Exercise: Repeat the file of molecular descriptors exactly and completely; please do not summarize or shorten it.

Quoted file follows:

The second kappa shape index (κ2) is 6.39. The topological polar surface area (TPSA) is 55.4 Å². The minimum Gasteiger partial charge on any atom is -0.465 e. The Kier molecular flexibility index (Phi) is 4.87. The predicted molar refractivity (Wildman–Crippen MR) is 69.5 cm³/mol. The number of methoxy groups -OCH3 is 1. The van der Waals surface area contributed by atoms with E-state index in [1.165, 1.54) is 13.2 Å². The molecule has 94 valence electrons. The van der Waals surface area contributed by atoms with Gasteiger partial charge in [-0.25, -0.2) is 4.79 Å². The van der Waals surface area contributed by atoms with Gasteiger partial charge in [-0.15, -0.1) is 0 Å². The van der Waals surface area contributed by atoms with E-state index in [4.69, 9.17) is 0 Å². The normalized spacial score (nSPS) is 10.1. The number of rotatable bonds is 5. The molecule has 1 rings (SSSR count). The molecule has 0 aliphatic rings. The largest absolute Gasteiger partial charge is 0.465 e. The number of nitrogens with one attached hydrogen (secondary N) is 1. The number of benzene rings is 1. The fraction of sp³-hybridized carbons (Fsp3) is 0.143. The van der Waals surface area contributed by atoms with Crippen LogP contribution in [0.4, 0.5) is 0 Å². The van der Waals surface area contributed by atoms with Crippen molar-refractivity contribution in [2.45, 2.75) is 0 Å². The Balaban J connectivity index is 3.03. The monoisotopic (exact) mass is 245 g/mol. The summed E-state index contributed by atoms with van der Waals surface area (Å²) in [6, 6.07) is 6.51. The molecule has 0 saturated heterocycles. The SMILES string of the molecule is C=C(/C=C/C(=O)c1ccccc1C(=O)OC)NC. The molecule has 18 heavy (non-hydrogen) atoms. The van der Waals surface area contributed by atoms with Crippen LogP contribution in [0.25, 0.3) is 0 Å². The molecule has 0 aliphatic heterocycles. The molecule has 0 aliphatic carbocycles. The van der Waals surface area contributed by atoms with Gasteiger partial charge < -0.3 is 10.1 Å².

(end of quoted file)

The second kappa shape index (κ2) is 6.39. The topological polar surface area (TPSA) is 55.4 Å². The minimum Gasteiger partial charge on any atom is -0.465 e. The Kier molecular flexibility index (Phi) is 4.87. The predicted molar refractivity (Wildman–Crippen MR) is 69.5 cm³/mol. The number of methoxy groups -OCH3 is 1. The van der Waals surface area contributed by atoms with E-state index in [1.165, 1.54) is 13.2 Å². The molecule has 94 valence electrons. The van der Waals surface area contributed by atoms with Gasteiger partial charge in [-0.25, -0.2) is 4.79 Å². The van der Waals surface area contributed by atoms with Gasteiger partial charge in [-0.15, -0.1) is 0 Å². The van der Waals surface area contributed by atoms with E-state index in [4.69, 9.17) is 0 Å². The normalized spacial score (nSPS) is 10.1. The number of rotatable bonds is 5. The molecule has 1 rings (SSSR count). The molecule has 0 aliphatic rings. The largest absolute Gasteiger partial charge is 0.465 e. The number of nitrogens with one attached hydrogen (secondary N) is 1. The number of benzene rings is 1. The fraction of sp³-hybridized carbons (Fsp3) is 0.143. The van der Waals surface area contributed by atoms with Crippen LogP contribution in [0.4, 0.5) is 0 Å². The van der Waals surface area contributed by atoms with Crippen molar-refractivity contribution in [2.45, 2.75) is 0 Å². The Balaban J connectivity index is 3.03. The monoisotopic (exact) mass is 245 g/mol. The summed E-state index contributed by atoms with van der Waals surface area (Å²) in [6, 6.07) is 6.51. The molecule has 0 saturated heterocycles. The SMILES string of the molecule is C=C(/C=C/C(=O)c1ccccc1C(=O)OC)NC. The molecule has 18 heavy (non-hydrogen) atoms. The van der Waals surface area contributed by atoms with Crippen LogP contribution in [0.25, 0.3) is 0 Å². The molecule has 0 aliphatic heterocycles. The molecule has 0 aliphatic carbocycles. The van der Waals surface area contributed by atoms with Gasteiger partial charge < -0.3 is 10.1 Å².